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10/30/07 - A Calf is Born

We were recently out at Dungeness Valley Creamery, and as well approached we noticed a cow lying on her side in the field near the farm store. We had never seen a cow on her side before. She wasn't down on all four, but on the ground lopsided as if she had fallen on one side. Curious, we asked about her. It turns out, she was extremely pregnant and about to deliver.

We bought some milk, and some cheese, and did some Christmas shopping for a friend of ours. Meanwhile, we could look out the window and watch the cow having contractions as she tried to deliver. It looked like hard work which is probably why they call it labor. One of the spectators, not one of us, remarked that it looked like she was having a cow, which indeed she was.

Suddenly, after a series of contractions, the calf was ejected. It was wrapped in a membrane and looked like something from a science fiction movie, perhaps Calf Cocoon II - The Cow Horror Continues. The calf didn't move much, but we could see she was breathing. Sarah Brown went to check her and announced that the baby was a girl, and then left her with mom.

Grandma was in the next field bellowing advice, and she was joined by a few other cows who watched for a while and then drifted off. Meanwhile, Mom set out to the serious business of licking her newborn while her newborn tried to figure out how to stand up.

We watched for a good half hour. Mom did a good job licking, and the cocoon disappeared to reveal a wet calf. Then the wet calf turned into a dry calf despite all the licking. Meanwhile the newborn rested a few minutes, then tried to stand, then rested a few more minutes, and so on. In the nature documentaries, they use ellipsis. A calf is born, then the calf stands on its shaky legs and nurses. With Dungeness Valley Creamery milk the calf had additional impetus to get to the nursing stage.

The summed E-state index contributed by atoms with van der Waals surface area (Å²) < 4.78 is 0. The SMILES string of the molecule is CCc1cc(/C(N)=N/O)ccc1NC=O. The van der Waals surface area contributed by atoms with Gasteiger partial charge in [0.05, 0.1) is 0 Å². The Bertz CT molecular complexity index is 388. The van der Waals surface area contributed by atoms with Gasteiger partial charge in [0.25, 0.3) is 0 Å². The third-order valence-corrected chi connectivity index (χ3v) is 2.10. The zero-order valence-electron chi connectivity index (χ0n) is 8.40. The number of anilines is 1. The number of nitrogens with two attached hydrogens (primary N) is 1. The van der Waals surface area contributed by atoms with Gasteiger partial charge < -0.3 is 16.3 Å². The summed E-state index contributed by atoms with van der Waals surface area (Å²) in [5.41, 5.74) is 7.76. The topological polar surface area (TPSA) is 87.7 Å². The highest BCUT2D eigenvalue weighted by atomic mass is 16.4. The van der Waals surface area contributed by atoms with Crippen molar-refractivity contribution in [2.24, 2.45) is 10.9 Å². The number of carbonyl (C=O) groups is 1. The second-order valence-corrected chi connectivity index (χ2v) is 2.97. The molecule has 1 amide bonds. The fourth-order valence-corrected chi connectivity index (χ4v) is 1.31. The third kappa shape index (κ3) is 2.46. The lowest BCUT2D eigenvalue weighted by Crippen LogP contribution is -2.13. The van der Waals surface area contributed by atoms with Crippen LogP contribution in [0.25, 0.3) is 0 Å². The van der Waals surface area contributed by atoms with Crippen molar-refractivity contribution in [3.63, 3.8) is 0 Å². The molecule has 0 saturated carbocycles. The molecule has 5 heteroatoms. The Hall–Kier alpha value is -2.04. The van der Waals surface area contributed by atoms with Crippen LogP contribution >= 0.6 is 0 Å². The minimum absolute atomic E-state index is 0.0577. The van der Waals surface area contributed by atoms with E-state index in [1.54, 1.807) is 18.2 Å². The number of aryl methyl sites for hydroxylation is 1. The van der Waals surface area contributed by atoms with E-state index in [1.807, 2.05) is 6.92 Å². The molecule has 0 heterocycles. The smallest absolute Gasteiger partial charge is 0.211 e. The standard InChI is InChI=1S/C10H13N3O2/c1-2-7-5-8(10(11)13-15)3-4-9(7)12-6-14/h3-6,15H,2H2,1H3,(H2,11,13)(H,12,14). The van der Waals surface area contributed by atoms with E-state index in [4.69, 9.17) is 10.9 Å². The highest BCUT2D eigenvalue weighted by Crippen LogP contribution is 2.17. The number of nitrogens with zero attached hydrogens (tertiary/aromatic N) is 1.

Mother and child
First, the calf tried her front legs a bit. Then, after a lot more licking, she tried her rear legs and actually managed to get her hindquarters in the air. Unfortunately, standing requires all four legs working together. It takes a human baby with our incredibly advanced brain, and only two legs to deal with, the better part of a year to get this right, so we were probably expecting a bit more than a calf with a cow brain and four legs to deal with could accomplish quickly.

We hung around for the next half hour trying to be encouraging, and there were definitely signs of progress. Mom seemed to have satisfied herself that her baby had been adequately licked. Her calf could rise on her hind legs, and we could see her struggling to get her two front legs into position for that critical coordinated push.

All of the other cows had left some time ago leaving mother and child on their own, or rather, with us humans and our longer attention spans. We had other errands to run, so we decided that things were likely to turn out for the best. Sarah, having determined that the newborn was a girl, wasn't worried, and the calf looked helpful, so we assume that things worked out for the best.

Trying to stand

Keywords: dungeness, science, shopping